“They’re really embracing the challenge of coming over here, not just hoping to play rugby, but to make a life for themselves in New York.”
English is hoping to create a rugby club that reflects New York’s culture. The city does have strong links to Ireland and the rest of the UK and with English having coached in Dublin plus the arrivals of Foden and Marsh, they all seem to fit the bill perfectly.
He continued: “That Irish, English connection is a really good fit for RUNY. In quite an eclectic city we want a rugby team that reflects that, a rugby team with people from different places who are coming together to represent New York.”
However, English was keen to stress that RUNY wouldn’t be a spending club that just brings in big names: “The majority of our team will have a really distinctive New York, American backbone with a heavy Irish twist there.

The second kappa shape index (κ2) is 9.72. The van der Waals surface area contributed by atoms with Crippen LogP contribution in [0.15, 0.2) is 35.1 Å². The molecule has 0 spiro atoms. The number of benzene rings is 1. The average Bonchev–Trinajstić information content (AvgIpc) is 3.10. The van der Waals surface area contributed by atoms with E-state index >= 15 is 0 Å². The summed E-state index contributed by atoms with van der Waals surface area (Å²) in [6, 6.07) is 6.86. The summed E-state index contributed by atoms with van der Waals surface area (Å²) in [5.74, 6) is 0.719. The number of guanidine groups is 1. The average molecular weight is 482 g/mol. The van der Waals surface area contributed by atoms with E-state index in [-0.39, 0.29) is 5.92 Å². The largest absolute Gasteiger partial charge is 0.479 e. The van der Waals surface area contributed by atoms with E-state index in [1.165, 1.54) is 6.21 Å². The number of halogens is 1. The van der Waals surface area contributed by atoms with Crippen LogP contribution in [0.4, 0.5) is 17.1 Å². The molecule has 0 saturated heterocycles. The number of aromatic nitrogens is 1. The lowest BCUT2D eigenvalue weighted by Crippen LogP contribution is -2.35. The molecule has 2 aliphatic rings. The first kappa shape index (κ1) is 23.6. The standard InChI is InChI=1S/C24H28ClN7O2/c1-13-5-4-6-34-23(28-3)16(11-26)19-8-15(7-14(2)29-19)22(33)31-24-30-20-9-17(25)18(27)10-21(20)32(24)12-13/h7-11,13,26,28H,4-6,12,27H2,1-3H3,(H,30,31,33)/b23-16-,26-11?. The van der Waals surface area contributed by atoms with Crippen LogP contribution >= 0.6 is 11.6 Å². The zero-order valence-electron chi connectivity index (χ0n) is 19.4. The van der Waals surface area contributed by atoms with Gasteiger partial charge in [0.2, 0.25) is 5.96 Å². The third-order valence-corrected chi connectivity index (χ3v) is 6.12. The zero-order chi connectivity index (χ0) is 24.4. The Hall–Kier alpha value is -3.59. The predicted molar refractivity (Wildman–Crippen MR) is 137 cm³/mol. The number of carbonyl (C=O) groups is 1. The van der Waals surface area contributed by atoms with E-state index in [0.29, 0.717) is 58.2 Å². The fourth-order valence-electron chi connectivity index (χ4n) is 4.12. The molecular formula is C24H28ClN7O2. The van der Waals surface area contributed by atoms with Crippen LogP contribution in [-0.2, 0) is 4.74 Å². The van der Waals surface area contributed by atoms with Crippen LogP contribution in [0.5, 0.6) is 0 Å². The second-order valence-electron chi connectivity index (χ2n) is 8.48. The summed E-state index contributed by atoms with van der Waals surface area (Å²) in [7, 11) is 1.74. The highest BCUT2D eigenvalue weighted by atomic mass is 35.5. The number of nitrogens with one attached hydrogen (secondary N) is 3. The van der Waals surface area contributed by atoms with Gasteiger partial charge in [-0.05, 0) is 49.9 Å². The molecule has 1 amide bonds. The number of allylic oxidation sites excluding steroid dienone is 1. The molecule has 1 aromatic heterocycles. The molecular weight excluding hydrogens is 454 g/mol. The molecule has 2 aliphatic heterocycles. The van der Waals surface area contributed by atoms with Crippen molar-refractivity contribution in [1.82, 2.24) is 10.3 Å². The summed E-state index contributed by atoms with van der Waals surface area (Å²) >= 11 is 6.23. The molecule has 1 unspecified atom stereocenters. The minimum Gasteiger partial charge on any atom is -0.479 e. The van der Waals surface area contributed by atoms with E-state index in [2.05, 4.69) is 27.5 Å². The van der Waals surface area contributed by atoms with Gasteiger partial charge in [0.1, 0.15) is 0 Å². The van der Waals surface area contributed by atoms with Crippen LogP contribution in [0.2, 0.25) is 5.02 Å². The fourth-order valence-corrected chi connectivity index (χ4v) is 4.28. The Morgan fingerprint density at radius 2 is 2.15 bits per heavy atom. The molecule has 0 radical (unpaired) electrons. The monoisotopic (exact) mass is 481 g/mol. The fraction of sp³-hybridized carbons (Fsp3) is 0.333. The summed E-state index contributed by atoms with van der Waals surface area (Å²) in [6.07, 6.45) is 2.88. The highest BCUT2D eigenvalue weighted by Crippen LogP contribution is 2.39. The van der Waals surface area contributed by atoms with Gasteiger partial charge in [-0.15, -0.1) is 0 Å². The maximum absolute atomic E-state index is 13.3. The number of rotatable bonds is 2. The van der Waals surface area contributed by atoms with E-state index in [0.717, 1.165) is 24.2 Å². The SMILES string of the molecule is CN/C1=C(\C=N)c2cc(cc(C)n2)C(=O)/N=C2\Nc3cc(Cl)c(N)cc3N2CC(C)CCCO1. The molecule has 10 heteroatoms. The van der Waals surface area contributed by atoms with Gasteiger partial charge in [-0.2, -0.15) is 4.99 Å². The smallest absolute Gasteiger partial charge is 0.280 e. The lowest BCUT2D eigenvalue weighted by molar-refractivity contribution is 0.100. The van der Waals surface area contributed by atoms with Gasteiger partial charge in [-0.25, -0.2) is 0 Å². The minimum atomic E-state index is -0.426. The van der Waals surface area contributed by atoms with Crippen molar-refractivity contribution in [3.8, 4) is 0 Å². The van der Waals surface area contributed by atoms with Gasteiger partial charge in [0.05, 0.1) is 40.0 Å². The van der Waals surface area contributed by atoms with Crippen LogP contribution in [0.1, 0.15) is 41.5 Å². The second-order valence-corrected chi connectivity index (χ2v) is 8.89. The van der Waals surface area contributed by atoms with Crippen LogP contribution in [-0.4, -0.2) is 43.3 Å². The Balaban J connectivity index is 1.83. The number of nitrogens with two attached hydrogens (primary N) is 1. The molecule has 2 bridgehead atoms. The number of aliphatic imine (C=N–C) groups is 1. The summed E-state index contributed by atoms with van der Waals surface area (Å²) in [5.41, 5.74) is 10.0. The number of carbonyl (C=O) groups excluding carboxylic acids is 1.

“Signing Ben Foden attracted a huge amount of attention and people are thinking that rugby in America is like a lot of other American sports and has a lot of money. Really it’s the opposite.”
English has a lot on his plate as General Manager at the franchise. The club’s catchment area spreads far beyond the state of New York, with players in New Jersey and Connecticut.
“In that area alone you’re looking at over 90 senior rugby clubs, 125 rugby colleges and over 150 high school programs, continued English. “So it’s over 24,000 registered rugby players alone in those three states.”
With Gary Gold having led the Eagles to an historic victory over Scotland in the June tests and the Rugby World Cup Sevens being held in San Francisco, there has never been more interest in the States for rugby.
USA beat Scotland in Houston for first win over major rugby nation https://t.co/oU8nJVXmzW— The Guardian (@guardian) June 17, 2018
“If you go to New Jersey, they’ve got programs there with 500 to 600 kids playing flag rugby and learning the game from a real young age,” said an enthused English. “The next generation of player we’re starting to see are the players who started playing the game at a younger age.”